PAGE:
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Health Minister Aaron Motsoaledi says he won’t apologise to anyone for his fight against alcohol abuse.
Responding to reports that billions of rand and thousands of jobs would be lost if his department went ahead with a plan to ban liquor companies from advertising and sponsoring teams, he said: “They want to talk about businesses collapsing and unemployment, but what about human rights?
“I won’t apologise to anyone for fighting alcohol abuse.”
Opening the R700 million Khayelitsha District Hospital with Premier Helen Zille on Tuesday, Motsoaledi said SA was ranked 10th on the world list of countries where drunkeness was most prevalent.
“Alcohol abuse is one of the main causes of trauma and violent crimes in this country. This is a big emergency and we have to do something about it. We are going to work together to fight alcohol abuse in the Western Cape and in this country.”
Motsoaledi called on communities to fight alcohol abuse the same way activists fought apartheid.
The liquor industry has described the Health Department’s draft bill on alcohol advertising as draconian, short-sighted, misguided and devastating to jobs.
The department reportedly wants an outright ban on the liquor industry advertising and event sponsoring.
Zille said alcohol abuse was the source of most trauma in the province.
“Most traumas are related to alcohol abuse. And we have to deal with this trauma at the source.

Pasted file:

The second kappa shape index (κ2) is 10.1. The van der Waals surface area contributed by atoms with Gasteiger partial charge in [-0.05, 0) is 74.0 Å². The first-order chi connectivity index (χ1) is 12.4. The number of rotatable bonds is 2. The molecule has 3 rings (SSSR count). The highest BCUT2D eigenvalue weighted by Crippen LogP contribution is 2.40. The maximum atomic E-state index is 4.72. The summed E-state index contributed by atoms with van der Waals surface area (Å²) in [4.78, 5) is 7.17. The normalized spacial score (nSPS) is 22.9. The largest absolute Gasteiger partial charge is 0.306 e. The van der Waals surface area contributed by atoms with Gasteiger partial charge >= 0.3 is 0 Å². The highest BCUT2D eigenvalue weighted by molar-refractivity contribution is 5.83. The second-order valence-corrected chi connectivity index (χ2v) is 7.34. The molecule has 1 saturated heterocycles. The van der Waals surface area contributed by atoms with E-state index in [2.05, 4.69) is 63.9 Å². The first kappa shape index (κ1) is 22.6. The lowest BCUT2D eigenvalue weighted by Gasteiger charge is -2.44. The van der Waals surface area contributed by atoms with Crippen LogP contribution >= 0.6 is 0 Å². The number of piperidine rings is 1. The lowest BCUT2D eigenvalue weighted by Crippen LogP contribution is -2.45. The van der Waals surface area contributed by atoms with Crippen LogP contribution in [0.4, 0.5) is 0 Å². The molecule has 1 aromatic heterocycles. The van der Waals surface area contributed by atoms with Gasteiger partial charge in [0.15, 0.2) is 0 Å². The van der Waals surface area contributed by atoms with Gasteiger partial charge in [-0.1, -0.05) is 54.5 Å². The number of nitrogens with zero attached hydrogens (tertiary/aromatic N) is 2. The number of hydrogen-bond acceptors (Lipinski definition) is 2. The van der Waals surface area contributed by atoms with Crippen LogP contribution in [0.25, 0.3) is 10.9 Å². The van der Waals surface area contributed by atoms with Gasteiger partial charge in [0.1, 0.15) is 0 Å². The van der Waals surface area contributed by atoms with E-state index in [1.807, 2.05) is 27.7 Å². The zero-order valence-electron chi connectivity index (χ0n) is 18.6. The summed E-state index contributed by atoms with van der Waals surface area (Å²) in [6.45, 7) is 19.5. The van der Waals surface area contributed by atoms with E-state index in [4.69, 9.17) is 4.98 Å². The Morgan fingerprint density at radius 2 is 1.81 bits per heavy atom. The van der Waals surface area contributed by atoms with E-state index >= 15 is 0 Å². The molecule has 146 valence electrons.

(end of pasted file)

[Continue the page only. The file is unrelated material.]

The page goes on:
‘‘That’s why we have enacted the Liquor Act in the Western Cape,” Zille said.
The 240-bed Khayelitsha Hospital would serve about 1.5 million Khayelitsha residents and was expected to lighten the load of the overburdened GF Jooste and Tygerberg hospitals, said Health MEC Theuns Botha.
The hospital’s paediatric and obstetric wards were opened in February. Botha said the hospital was the most modern and most sophisticated in the country.
“Finally, after a lifetime of travelling far to get to a hospital, the people of Khayelitsha have access to a hospital in their immediate vicinity that compares with some of the best in the world.”
Services at the hospital include:
* In-patient services such as surgical, medical, paediatric and overnight beds.
* A medical day ward.
* A large accident and emergency unit, 30 percent bigger than that of a standard district hospital.
* A larger-than-normal maternity ward.
* An EMS ambulance station and heliport.
* An obstetrics unit with a nursery. - Cape Argus